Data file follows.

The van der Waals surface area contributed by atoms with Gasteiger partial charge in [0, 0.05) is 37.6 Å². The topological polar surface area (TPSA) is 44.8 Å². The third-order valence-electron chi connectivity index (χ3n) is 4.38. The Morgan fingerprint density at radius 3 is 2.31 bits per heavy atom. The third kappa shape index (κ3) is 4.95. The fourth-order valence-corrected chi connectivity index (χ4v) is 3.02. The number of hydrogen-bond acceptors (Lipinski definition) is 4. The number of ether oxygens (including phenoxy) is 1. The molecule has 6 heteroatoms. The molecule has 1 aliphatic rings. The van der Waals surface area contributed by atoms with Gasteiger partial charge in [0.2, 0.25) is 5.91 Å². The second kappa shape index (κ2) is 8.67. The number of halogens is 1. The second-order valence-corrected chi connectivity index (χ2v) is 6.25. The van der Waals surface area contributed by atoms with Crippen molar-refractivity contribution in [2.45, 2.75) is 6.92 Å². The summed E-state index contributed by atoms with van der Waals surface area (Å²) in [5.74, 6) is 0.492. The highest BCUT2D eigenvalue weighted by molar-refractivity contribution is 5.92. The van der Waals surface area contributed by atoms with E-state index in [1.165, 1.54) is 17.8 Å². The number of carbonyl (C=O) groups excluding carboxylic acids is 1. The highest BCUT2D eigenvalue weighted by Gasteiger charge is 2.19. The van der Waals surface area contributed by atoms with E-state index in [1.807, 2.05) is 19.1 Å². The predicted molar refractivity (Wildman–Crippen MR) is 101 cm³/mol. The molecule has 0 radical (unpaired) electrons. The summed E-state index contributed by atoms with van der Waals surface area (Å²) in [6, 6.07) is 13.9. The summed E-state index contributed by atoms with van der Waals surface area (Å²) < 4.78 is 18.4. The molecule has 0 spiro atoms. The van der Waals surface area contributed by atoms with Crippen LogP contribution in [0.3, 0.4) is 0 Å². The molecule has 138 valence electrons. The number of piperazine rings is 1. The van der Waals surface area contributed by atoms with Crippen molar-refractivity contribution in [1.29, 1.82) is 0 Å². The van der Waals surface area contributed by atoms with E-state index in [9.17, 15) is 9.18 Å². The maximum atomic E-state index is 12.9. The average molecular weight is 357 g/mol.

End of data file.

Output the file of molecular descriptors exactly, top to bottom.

The van der Waals surface area contributed by atoms with Gasteiger partial charge in [0, 0.05) is 37.6 Å². The topological polar surface area (TPSA) is 44.8 Å². The third-order valence-electron chi connectivity index (χ3n) is 4.38. The Morgan fingerprint density at radius 3 is 2.31 bits per heavy atom. The third kappa shape index (κ3) is 4.95. The fourth-order valence-corrected chi connectivity index (χ4v) is 3.02. The number of hydrogen-bond acceptors (Lipinski definition) is 4. The number of ether oxygens (including phenoxy) is 1. The molecule has 6 heteroatoms. The molecule has 1 aliphatic rings. The van der Waals surface area contributed by atoms with Gasteiger partial charge in [0.2, 0.25) is 5.91 Å². The second kappa shape index (κ2) is 8.67. The number of halogens is 1. The second-order valence-corrected chi connectivity index (χ2v) is 6.25. The van der Waals surface area contributed by atoms with Crippen molar-refractivity contribution in [2.45, 2.75) is 6.92 Å². The summed E-state index contributed by atoms with van der Waals surface area (Å²) in [5.74, 6) is 0.492. The highest BCUT2D eigenvalue weighted by molar-refractivity contribution is 5.92. The van der Waals surface area contributed by atoms with E-state index in [1.165, 1.54) is 17.8 Å². The number of carbonyl (C=O) groups excluding carboxylic acids is 1. The highest BCUT2D eigenvalue weighted by Gasteiger charge is 2.19. The van der Waals surface area contributed by atoms with E-state index in [1.807, 2.05) is 19.1 Å². The predicted molar refractivity (Wildman–Crippen MR) is 101 cm³/mol. The molecule has 0 radical (unpaired) electrons. The summed E-state index contributed by atoms with van der Waals surface area (Å²) in [6, 6.07) is 13.9. The summed E-state index contributed by atoms with van der Waals surface area (Å²) < 4.78 is 18.4. The molecule has 0 spiro atoms. The van der Waals surface area contributed by atoms with Crippen LogP contribution in [0.3, 0.4) is 0 Å². The molecule has 138 valence electrons. The number of piperazine rings is 1. The van der Waals surface area contributed by atoms with Crippen molar-refractivity contribution in [1.29, 1.82) is 0 Å². The van der Waals surface area contributed by atoms with E-state index in [9.17, 15) is 9.18 Å². The maximum atomic E-state index is 12.9. The average molecular weight is 357 g/mol.